Great thread, the outside of a gyroscope is moving at relative velocity far faster than the inside and from Einsteins law's of relativity that means that time for the outside of the disc is moveing slower than time for the centre of the disc, as the whole structure moves as one object there is a vortices created in which time rather than gravity is warped so that gravity acts at a slower rate on the disc than the spindle.
There were some rumours in a book called the hunt for zero point by Nick Cook a former Janes Aviation weekly journalist whom became interested in the secret development of the Nazi's during WW2 and in one of there experiment's whitness saw a ring of mercury at a plasmatic state being rotated extremely fast as the Nazi's performed some form of experimentation, Organic material was placed on a static location within this spinning plasma and apparently seemed to age extremely fast so it is possible they were trying to created a vortex with a localized island of time within but it was no time machine as either time or some magnetic radiation of some kind degraded the material at it's center.
It is possible they were working on a branch of field physics that we have not persued in the civil sector after they were defeated but it is also possible they were attempting to warp either gravity or time for some purpose and though I say it affects relative time for the object from the center out to the rotations rim of the disc it is also true that while time and gravity are different forces that like everything else Gravity has a symbiotic relationship with time so slower time means lower gravity but does it actually slow the gravity or merely force it to warp around it.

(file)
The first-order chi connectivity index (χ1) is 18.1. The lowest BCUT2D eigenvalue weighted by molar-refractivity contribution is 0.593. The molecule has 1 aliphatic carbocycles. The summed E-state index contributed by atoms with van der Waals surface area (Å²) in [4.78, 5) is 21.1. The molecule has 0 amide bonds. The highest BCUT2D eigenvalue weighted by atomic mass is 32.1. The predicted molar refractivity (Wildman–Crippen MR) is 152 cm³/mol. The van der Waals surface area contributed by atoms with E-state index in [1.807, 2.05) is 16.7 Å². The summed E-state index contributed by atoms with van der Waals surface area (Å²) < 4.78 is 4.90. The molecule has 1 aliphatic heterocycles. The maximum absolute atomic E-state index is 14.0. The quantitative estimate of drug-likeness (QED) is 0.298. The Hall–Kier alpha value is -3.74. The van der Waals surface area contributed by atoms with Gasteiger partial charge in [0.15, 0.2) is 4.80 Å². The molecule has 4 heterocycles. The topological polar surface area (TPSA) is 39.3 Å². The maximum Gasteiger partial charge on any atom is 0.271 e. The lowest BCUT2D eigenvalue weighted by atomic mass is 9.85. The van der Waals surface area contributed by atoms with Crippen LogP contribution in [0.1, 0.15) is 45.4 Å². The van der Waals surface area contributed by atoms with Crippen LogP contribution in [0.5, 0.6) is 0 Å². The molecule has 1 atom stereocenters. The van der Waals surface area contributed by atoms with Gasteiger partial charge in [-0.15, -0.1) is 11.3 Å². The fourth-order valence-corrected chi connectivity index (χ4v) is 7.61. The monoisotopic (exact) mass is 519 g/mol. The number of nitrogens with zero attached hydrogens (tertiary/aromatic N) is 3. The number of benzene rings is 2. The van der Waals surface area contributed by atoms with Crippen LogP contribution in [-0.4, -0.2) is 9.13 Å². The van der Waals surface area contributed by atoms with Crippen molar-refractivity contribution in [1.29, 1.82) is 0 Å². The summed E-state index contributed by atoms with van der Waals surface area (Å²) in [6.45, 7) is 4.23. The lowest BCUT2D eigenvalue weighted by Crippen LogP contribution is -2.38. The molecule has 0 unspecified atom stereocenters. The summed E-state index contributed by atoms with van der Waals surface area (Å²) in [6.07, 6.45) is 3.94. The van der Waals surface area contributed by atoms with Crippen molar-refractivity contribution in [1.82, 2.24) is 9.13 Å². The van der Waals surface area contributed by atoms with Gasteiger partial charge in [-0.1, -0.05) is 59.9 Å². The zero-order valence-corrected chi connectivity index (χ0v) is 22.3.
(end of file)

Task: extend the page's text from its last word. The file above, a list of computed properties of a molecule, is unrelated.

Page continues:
Ignore my bunkum, fantastic lecture footage from one of the old school common sense british boffin's and well worth anyone time to watch.
edit on 22-6-2014 by LABTECH767 because: (no reason given)



posted on Jun, 22 2014 @ 05:20 PM
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a reply to: HiMyNameIsCal

All I know about gyroscopes and gravity are Gravity Probe-A and Gravity Probe-B. It wasn't until recently we had the technology to build VERY sensitive instruments to measure one of Einstein's theories.